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Innovation in Medicine 2018: Providing smoking cessation for patients in hospitals will save lives and money

A major new report released today by the Royal College of Physicians (RCP) calls for a radical change in the way the NHS treats smoking, by providing opt-out cessation services as a routine component of all hospital care.

The report, Hiding in plain sight: Treating tobacco dependency in the NHS, says that giving smokers the help they need to quit smoking while in hospital will save lives, improve quality of life as well as increasing life expectancy, and help to reduce the current £1 billion per year cost to the NHS of smoking by patients and staff. 

It also argues that:

  • Treating tobacco dependency is not just about preventing disease: in many cases it represents effective disease treatment. Clinicians working in all areas of medicine can improve their patients’ lives by helping them to quit.
  • Current models of delivering stop smoking services separately from mainstream NHS services, while successful in the past, may now not be the best approach because the patient has to seek help themselves
  • Most health professionals receive little or no training in treating smokers
  • The NHS does not collect data on smoking treatment delivery, or have a payment tariff for treating tobacco dependency
  • Smoking treatment also tends to be squeezed out, even in the management of diseases caused by smoking, by other, less cost-effective interventions.

Key recommendations

To address all these issues, the report recommends:

  • As smoking cessation treatments save money for the NHS, in the short as well as the long term, they should be prioritised as a core NHS activity.
  • Smoking cessation should be incorporated, as a priority, as a systematic and opt-out component of all NHS services as a complement to local authority services, and delivered in smoke-free settings. It is unethical to do otherwise.
  • As systematic identification of smokers and delivering cessation support doubles quit rates, health service commissioners should ensure that smokers are identified and receive cost-effective smoking interventions – failing to do so is as negligent as not treating cancer.
  • We should allow e-cigarettes to be used on NHS sites to support smokers to remain smoke-free and help to sustain smoke-free policies.
  • Legislation requiring hospitals to implement completely smoke-free grounds should be introduced, as the current guidance isn’t being implemented.
  • Training in smoking cessation should be introduced into all undergraduate and postgraduate healthcare professional training curricula and as mandatory training for the entire NHS healthcare professional workforce.

Professor John Britton, chair of the RCP’s Tobacco Advisory Group and lead editor of the report, said:

Treating the more than one million smokers who are admitted to hospitals every year represents a unique opportunity for the NHS to improve patients’ lives, while also saving money. For too long the NHS has failed to take responsibility for smoking, while prioritising other, less effective activity.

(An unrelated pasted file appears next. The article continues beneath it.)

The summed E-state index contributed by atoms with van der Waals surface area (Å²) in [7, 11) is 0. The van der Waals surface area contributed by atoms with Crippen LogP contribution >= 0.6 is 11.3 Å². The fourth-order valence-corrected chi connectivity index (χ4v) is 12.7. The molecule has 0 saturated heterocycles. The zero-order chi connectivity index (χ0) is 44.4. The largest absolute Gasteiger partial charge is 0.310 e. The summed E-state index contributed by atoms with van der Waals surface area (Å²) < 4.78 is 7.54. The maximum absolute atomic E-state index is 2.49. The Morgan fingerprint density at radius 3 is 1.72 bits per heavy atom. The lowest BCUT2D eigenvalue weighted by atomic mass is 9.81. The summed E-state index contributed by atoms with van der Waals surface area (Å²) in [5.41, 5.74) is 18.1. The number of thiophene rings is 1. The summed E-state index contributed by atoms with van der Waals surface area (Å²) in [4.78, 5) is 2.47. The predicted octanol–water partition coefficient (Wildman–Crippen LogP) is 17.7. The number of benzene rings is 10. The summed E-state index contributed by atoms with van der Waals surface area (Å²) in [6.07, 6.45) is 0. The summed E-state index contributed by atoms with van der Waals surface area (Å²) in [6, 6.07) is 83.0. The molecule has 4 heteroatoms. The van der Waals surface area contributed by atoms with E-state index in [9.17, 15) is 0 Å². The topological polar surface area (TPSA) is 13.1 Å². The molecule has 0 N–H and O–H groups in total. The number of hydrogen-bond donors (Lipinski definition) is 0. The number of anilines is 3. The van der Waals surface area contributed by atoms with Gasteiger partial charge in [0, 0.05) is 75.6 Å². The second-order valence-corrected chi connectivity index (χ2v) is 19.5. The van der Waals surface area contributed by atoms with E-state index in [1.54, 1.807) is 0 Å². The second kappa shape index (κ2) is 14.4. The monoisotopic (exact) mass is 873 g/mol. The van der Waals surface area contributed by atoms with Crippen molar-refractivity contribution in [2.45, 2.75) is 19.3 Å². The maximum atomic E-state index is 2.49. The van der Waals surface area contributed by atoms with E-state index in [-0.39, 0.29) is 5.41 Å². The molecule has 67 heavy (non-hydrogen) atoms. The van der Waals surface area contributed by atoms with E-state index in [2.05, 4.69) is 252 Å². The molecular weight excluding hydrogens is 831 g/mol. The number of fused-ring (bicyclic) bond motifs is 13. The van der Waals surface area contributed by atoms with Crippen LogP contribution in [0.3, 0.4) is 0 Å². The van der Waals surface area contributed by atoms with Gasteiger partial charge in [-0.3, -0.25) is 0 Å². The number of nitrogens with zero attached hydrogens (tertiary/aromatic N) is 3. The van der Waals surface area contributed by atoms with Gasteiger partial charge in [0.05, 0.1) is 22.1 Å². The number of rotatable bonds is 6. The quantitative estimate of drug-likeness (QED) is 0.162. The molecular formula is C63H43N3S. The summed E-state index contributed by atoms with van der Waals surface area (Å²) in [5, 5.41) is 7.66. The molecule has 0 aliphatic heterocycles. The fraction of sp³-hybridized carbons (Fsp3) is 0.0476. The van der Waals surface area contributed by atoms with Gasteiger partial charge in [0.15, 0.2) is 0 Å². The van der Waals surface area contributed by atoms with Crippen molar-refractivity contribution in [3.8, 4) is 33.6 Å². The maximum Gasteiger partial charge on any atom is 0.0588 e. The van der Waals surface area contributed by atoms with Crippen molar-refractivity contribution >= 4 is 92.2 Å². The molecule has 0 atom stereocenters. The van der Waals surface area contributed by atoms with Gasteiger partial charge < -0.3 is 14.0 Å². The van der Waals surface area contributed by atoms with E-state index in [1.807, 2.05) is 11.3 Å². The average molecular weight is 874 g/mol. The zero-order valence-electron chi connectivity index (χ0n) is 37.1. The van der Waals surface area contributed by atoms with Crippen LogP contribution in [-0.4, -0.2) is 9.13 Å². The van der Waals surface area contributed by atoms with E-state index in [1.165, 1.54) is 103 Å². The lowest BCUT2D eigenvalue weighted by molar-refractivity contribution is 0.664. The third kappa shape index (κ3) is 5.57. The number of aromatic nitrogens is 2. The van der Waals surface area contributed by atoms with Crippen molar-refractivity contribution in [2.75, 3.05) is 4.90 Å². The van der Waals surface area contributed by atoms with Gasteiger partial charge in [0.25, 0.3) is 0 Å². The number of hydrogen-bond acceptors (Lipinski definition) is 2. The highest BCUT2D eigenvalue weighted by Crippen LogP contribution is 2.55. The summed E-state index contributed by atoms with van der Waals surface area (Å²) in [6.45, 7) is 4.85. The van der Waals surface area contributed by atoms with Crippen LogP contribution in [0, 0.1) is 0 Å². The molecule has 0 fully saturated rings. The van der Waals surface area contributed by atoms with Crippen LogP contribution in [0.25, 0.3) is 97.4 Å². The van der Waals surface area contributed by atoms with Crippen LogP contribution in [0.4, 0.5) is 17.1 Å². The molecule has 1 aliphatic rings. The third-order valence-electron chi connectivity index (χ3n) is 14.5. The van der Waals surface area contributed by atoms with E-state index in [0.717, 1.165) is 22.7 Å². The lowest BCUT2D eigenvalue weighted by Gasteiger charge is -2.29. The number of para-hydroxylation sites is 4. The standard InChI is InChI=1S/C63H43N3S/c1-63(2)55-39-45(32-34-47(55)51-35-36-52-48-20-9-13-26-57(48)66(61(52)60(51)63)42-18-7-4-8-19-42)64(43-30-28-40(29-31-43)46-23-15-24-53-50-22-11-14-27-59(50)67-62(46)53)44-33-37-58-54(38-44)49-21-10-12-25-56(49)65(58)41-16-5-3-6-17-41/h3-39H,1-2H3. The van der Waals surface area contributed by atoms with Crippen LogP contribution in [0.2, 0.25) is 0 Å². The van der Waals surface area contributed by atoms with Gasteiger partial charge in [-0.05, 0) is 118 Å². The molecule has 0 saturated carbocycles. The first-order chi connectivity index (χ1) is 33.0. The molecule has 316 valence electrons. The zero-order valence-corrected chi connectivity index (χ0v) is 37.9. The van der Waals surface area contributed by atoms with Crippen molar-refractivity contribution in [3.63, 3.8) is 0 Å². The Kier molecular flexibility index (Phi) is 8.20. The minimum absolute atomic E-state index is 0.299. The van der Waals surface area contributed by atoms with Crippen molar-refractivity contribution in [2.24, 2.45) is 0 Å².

Smoking, the biggest avoidable cause of death and disability in the UK, is hiding in plain sight in our hospitals and other NHS services; the NHS must end the neglect of this huge opportunity to improve our nation’s health.

Dr Sanjay Agrawal, consultant in respiratory and intensive care medicine, University Hospitals of Leicester NHS Trust and a member of the RCP Tobacco Advisory Group, said:

This is an ‘open goal’ for the NHS. We can save lives and save money by applying simple effective treatments in the same way that we do for millions of other patients - these treatments are very low cost. The changes would be pretty straightforward to make and we would start reaping the benefits in the first year, taking some of the strain off the NHS.

The changes we have recommended have been tried and tested in the UK and Canada and have made a significant impact, so it’s time to apply this approach across the NHS.

Notes to editors

Professor Britton and Dr Agrawal and will be available for pre-interview (they work in Nottingham and Leicester respectively) and and live interviews in London on the day of release, Tuesday 26 June.  For further information and to arrange interviews please contact RCP head of PR and public affairs Linda Cuthbertson by phone on 020 3075 1254 / 07748 777919 or email at linda.cuthbertson@rcplondon.ac.uk.

Cost-effectiveness of smoking cessation compared to treatment of related diseases

The median incremental cost-effectiveness ratios (ICERs) of smoking cessation interventions and of COPD, statin and other CVD treatments were £634, £16,228, £11,103 and £7,556, respectively. Only one COPD and three CVD base case estimates had ICERs lower than the median for smoking cessation interventions, indicating that smoking cessation interventions are not only cost-effective in their own right, but especially so in relation to routine therapies for diseases caused or exacerbated by smoking that clinicians prioritise over smoking cessation.